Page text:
Our recent report on Hagerty’s biennial survey of interest in collector vehicles revealed many things, among them the fact that members of the Millennial and Z generations are more open to using less-expensive replica and 3D-printed parts on their vehicles.
On the heels of that report comes this endorsement of printed parts from Chevrolet: “3D printing has taken on a powerful role in Chevrolet Motorsports, both on- and off-road. This season, the Corvette C8.R, IndyCar, NASCAR Camaro and Silverado race teams have accumulated more than 80,000 miles of competition in vehicles built with 3D-printed parts.”
GM isn’t the only fan of such parts. Jay Leno has praised such technology for enabling him to scan and reproduce parts no longer available so he can keep his vintage vehicles on the road. Automakers such as Mazda also are using the technology to produce parts for owners of first-generation Miatas.
“Chevrolet has a long history of technology transfer between our motorsports and production teams, and this is a perfect example of our approach,” Jim Campbell, GM vice president of performance and motorsports, is quoted in the announcement.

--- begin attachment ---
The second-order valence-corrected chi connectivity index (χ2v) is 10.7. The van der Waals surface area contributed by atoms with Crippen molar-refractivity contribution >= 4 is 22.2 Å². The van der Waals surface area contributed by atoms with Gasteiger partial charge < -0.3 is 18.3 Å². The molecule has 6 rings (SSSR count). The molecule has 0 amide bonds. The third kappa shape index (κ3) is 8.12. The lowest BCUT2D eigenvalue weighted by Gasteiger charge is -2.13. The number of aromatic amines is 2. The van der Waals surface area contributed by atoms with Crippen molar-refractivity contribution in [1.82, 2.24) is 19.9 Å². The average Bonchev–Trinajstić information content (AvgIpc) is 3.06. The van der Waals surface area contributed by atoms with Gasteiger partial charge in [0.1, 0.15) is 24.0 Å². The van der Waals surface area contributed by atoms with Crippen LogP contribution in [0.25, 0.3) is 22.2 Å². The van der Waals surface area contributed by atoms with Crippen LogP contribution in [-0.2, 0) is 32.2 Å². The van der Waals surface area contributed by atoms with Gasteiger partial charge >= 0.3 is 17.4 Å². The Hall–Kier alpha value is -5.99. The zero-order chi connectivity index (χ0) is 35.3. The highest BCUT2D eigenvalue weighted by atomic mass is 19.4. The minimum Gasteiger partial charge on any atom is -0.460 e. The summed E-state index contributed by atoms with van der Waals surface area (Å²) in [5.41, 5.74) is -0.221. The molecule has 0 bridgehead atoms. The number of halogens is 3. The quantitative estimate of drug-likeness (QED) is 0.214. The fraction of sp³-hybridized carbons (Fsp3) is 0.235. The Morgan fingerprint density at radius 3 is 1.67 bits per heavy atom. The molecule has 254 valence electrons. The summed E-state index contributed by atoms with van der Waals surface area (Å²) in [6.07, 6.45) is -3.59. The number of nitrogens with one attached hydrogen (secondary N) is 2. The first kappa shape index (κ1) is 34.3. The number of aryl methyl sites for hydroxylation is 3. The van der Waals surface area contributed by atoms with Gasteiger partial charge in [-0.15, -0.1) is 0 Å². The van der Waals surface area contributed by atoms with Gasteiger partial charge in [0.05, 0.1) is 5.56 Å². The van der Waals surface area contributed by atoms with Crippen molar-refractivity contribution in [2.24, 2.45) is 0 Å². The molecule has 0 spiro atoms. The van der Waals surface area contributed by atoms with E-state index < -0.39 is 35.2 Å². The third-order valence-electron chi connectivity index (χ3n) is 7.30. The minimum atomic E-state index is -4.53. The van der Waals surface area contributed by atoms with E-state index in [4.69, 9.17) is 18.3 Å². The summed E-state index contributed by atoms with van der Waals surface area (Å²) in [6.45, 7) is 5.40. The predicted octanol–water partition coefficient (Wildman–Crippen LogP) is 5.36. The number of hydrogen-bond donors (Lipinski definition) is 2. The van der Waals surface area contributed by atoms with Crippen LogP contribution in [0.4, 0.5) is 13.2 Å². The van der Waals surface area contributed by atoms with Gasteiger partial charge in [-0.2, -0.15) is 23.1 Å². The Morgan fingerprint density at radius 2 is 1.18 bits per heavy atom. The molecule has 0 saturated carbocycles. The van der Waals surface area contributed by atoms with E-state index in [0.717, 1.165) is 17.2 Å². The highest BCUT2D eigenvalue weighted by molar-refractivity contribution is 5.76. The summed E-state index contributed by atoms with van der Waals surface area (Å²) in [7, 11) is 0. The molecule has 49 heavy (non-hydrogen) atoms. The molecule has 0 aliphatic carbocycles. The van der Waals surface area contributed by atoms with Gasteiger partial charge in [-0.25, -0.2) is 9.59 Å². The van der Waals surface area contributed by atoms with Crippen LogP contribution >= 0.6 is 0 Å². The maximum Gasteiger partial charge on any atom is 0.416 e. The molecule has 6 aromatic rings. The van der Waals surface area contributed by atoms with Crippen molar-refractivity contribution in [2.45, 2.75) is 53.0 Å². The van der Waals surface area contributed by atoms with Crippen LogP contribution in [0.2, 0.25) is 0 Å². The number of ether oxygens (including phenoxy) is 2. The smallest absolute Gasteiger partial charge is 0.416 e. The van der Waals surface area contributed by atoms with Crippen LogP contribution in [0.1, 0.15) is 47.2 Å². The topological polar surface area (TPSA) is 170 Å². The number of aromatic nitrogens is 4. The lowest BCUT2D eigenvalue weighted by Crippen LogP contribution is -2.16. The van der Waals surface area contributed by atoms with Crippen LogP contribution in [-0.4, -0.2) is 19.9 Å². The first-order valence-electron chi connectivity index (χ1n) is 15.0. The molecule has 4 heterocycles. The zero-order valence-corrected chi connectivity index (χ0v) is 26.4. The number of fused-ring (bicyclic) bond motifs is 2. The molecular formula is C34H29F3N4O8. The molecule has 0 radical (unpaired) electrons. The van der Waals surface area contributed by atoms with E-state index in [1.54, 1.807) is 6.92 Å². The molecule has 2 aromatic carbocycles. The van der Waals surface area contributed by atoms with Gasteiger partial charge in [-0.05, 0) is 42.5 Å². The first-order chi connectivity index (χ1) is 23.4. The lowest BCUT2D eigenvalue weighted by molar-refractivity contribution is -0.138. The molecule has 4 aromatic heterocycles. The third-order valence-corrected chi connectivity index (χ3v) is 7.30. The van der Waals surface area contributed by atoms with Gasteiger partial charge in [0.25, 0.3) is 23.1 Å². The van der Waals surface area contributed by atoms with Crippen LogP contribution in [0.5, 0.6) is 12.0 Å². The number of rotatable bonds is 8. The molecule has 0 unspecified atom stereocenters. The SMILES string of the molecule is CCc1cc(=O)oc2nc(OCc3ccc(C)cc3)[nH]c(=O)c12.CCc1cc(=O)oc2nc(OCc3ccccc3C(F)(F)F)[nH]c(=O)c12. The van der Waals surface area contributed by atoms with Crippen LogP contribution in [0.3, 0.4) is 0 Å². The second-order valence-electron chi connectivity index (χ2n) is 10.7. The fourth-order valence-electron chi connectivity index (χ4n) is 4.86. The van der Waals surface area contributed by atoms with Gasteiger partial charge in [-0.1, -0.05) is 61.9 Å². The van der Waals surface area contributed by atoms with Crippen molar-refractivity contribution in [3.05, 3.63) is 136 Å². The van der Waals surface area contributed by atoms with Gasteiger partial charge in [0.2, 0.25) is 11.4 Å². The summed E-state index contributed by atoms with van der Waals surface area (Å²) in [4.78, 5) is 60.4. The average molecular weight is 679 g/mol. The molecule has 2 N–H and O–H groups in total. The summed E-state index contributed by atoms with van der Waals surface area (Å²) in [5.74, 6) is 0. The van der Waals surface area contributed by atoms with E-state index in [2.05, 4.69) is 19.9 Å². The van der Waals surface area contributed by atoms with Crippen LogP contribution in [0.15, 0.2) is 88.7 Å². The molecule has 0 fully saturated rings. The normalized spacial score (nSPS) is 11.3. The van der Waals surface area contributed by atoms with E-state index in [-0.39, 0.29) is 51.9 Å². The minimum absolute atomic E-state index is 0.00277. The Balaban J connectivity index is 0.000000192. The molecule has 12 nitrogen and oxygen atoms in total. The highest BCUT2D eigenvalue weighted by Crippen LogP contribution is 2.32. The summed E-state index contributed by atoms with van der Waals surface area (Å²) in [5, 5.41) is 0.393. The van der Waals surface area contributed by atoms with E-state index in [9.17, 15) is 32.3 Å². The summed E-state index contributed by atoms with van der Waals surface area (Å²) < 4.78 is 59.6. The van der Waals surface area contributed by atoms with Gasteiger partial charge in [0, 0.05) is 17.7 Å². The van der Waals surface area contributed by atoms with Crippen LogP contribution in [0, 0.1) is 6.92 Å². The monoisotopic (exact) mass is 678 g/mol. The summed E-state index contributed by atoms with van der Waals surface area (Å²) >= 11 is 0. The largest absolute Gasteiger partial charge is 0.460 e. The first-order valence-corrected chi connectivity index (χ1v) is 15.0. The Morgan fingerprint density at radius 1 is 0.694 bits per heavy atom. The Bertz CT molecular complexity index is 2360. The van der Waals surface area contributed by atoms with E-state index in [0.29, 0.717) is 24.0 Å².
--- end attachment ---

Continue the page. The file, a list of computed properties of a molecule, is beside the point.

“GM’s 3D-printing capability speeds up our learning cycles and, in turn, these racetrack experiences help our additive manufacturing team move one step closer to using 3D-printed parts in production vehicles.”
Both of the Corvette C8.R racing cars that debuted back in January at the 24 Hours of Daytona were equipped with 75 3D-printed parts, including the oil tank, tank inlet and cap, air conditioning driver cooling box and integrated hydration system, power steering pump bracket, and headlight assemblies.
In Indy racing, Chevrolet said exhaust-system components have been 3D printed, “which helps eliminate failure points in traditional manufactured components while increasing design freedom and reducing cost.”
It added that to date, those Indy cars have run more than 60,000 miles.
Chevrolet switched its NASCAR Cup Series cars to the Camaro ZL1 1LE style for 2020 and says that more than 500 3D-printed parts were used during wind-tunnel testing of the cars, which are racing with 3D-printed gear cooling ducts that have been proven through 18,500 miles of racing.
Meanwhile, Chevy’s Silverado off-road race truck, which competes in the 1200 Stock class, competes with printed rear shock absorber shields that have protected the dampers in racing on rocky desert terrain for more than a year.
“By utilizing 3D-printed parts, Chevrolet Motorsports is demonstrating the many benefits of additive manufacturing, including manufacturing efficiencies, mass reduction, parts consolidation, creativity and cost savings,” said Audley Brown, director of materials engineering, additive design and manufacturing.
“3D-printed parts can offer equal strength and durability to cast or milled components, which is critical for product development and design.”